Reb"el (?), a. [F. rebelle, fr. L. rebellis. See Rebel, v. t.]

Pertaining to rebels or rebellion; acting in revolt; rebellious; as, rebel troops.

Whoso be rebel to my judgment. Chaucer.

Convict by flight, and rebel to all law. Milton.


© Webster 1913.

Reb"el, n. [F. rebelle.]

One who rebels.

Syn. -- Revolter; insurgent. -- Rebel, Insurgent. Insurgent marks an early, and rebel a more advanced, stage of opposition to government. The former rises up against his rulers, the latter makes war upon them.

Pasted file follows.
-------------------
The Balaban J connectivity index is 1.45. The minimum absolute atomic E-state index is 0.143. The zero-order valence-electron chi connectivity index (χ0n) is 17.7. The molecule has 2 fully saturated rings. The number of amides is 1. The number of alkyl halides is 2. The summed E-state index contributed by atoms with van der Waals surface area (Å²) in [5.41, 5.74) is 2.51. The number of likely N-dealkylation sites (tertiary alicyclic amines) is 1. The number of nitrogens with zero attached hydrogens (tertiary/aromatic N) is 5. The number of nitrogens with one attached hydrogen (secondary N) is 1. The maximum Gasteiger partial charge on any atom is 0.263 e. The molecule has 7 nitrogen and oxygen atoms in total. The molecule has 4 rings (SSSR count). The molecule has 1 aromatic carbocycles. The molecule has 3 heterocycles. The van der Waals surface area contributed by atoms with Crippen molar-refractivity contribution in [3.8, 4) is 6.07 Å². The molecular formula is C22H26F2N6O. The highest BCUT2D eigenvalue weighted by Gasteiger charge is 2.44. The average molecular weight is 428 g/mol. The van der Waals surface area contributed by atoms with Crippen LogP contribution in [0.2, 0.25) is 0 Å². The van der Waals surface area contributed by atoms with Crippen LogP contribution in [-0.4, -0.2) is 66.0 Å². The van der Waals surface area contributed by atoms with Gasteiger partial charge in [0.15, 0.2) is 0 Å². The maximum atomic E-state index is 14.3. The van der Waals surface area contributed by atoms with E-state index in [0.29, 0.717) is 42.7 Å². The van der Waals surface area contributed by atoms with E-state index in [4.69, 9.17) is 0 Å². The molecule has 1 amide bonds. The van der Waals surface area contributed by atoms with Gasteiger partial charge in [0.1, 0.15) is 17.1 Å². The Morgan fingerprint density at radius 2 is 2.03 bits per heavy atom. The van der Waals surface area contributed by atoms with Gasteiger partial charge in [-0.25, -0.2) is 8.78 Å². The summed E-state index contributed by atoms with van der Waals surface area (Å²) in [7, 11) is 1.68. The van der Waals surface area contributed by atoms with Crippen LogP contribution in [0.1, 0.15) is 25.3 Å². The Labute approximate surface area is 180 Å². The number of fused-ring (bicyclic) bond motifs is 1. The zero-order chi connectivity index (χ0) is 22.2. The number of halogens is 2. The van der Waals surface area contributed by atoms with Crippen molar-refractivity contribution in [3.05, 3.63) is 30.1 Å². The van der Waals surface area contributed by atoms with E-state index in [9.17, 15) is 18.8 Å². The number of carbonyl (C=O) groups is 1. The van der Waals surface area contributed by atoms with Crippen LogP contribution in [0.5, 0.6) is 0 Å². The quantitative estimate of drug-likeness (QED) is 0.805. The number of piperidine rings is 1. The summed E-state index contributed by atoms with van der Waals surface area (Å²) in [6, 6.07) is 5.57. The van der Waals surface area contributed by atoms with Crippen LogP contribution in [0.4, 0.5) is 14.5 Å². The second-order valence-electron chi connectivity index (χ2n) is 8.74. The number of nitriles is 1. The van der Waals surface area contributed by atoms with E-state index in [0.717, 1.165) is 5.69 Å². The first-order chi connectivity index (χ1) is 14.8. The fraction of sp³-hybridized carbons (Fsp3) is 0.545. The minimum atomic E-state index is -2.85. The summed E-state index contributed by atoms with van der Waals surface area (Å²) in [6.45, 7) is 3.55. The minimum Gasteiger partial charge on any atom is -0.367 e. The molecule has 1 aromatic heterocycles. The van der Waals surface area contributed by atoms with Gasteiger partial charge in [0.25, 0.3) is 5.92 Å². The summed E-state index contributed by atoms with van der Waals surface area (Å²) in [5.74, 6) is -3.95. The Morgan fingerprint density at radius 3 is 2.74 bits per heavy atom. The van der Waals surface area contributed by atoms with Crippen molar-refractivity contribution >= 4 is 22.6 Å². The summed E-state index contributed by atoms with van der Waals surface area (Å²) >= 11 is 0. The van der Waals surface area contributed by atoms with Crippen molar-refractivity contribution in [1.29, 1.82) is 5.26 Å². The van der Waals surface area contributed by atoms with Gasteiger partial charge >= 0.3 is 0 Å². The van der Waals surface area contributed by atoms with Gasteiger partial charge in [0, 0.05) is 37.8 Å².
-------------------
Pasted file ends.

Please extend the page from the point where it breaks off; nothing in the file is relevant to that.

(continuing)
© Webster 1913.

Re*bel" (?), v. i. [imp. & p. p. Rebelled (?); p. pr. & vb. n. Rebelling.] [F. rebeller, fr. L. rebellare to make war again; pref. re- again + bellare to make war, fr. bellum war. See Bellicose, and cf. Revel to carouse.]


To renounce, and resist by force, the authority of the ruler or government to which one owes obedience. See Rebellion.

The murmur and the churl's rebelling. Chaucer.

Ye have builded you an altar, that ye might rebel this day against the Lord. Josh. xxii. 16.


To be disobedient to authority; to assume a hostile or insubordinate attitude; to revolt.

Hoe could my hand rebel against my heart? How could you heart rebel against your reason? Dryden.


© Webster 1913.